With reliability and durability out of the way, it’s time to address capacity and the directly-related issue of size. For the foreseeable future, the larger the magazine, the more rounds it holds…at least until we manage to capture tiny black holes to provide endless streams of ammunition.
As such, picking an ultra-capacious magazine tends to have diminishing returns; especially if the host firearm has a sizable magazine well like the AR15. More on that in a moment.
For now, I take a page from the Roman architectural playbook and subscribe to a golden ratio of magazine-to-rifle size. Unlike the Roman ratio, mine is a nice easy whole number – one.
I try to make the magazine extend no further than the lowest handing portion of the firearm itself – this obviously doesn’t apply to tube-fed firearms. For guns like the traditional-stocked Ruger Mini-14, this is a little tricky as the stock only extends downward far enough to accommodate a 10-round magazine. But, extending past that isn’t as big of a concern since the Mini has such a low profile.
For the more prolific AR15, I try to pick magazines that don’t extend past the pistol grip if possible. I do this because it makes shooting from either a prone or supported position much easier. From the prone, this means not having to balance the rifle on its magazine. For shooting supported or from cover, it’s one less protrusion to get snagged while manipulating the rifle.
Keeping your defensive tool compact means making it more maneuverable in close quarters and tight hallways. It also makes you more mobile. Another contributing factor to this is weight.
One can subscribe to my ratio theory and still have a tremendously capacious magazine – just look at the Beta Company drum. It barely protrudes past the pistol grip and holds a whopping 100 rounds of 5.56mm ammo.
It’s made of plastic, yet it weighs a freakin’ ton, because it holds a ton of ammunition. This is fine, if you’re not concerned with moving around with your firearm. So shooters who either don’t have children or family members residing in their homes can pick as high a capacity magazine as their budget or local laws permit.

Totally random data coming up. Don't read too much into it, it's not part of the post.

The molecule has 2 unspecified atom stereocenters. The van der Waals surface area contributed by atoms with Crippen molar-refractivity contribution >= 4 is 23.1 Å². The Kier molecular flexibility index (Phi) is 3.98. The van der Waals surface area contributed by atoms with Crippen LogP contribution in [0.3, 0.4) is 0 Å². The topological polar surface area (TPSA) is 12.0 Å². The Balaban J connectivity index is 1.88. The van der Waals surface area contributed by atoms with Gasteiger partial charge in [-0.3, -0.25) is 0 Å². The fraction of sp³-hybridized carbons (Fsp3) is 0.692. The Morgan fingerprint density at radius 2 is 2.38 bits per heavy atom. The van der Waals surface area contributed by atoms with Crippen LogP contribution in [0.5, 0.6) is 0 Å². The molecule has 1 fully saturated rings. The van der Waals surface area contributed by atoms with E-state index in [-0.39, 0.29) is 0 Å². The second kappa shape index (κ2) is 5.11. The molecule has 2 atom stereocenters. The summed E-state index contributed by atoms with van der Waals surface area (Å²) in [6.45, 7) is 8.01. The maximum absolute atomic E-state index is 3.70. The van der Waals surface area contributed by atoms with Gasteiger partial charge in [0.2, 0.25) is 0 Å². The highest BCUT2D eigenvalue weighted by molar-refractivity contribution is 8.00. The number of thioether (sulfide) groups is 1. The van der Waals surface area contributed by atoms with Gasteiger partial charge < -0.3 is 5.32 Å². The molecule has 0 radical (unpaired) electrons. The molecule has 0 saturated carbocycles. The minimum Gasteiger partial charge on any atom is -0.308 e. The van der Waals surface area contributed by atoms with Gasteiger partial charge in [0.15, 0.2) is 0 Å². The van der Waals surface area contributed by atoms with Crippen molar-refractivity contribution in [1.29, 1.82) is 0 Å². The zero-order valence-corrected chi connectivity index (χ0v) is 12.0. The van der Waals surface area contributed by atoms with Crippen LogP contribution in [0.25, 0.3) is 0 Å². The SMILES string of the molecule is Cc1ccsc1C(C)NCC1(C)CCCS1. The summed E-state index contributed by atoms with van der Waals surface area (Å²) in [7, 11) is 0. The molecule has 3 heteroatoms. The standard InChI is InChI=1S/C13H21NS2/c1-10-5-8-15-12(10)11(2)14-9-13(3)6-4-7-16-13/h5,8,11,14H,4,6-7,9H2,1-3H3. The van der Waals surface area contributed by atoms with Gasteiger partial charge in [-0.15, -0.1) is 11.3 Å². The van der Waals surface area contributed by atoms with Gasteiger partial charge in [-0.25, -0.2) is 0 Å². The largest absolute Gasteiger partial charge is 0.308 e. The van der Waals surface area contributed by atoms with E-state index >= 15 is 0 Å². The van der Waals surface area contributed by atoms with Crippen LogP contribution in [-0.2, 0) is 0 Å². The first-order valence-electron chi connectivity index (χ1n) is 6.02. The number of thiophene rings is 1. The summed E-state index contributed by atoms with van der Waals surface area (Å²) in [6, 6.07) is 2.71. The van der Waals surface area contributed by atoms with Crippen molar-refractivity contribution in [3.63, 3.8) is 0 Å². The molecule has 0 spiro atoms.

But if there is even a small chance you’ll be forced to venture out from your bedroom to rescue children or elderly relatives, this weight can be a curse. Manipulating a long arm indoors is already pretty difficult. Add extra bulk and weight and the logistics of flipping light switches and turning door knobs while one-handing a fully-loaded carbine becomes daunting.
This advice, like most I give, is situational, and carries a caveat. Ideally, when dealing with an armed home invader, shooters should take a defensive position in their bedroom facing the only means of egress. Then, call 911, explain that someone is in your house, you’re armed and are currently in fear of your life.
Most importantly, nothing in your house is worth dying for that isn’t alive – if you can help it at all, stay put. It’s always easier to defend than attack.
Jim is a freelance writer for dozens of firearm publications, the host of the YouTube channel Burst Review and the youngest author to write a cover story for Shotgun News in its 86-years of operation. Jim loves anything that goes, ‘boom’ but particularly enjoys military firearms from the Cold War and WW2. When he’s not slinging lead downrange he can be round hiking in the mountains with his wife Kim and their vicious attack dog, Peanut.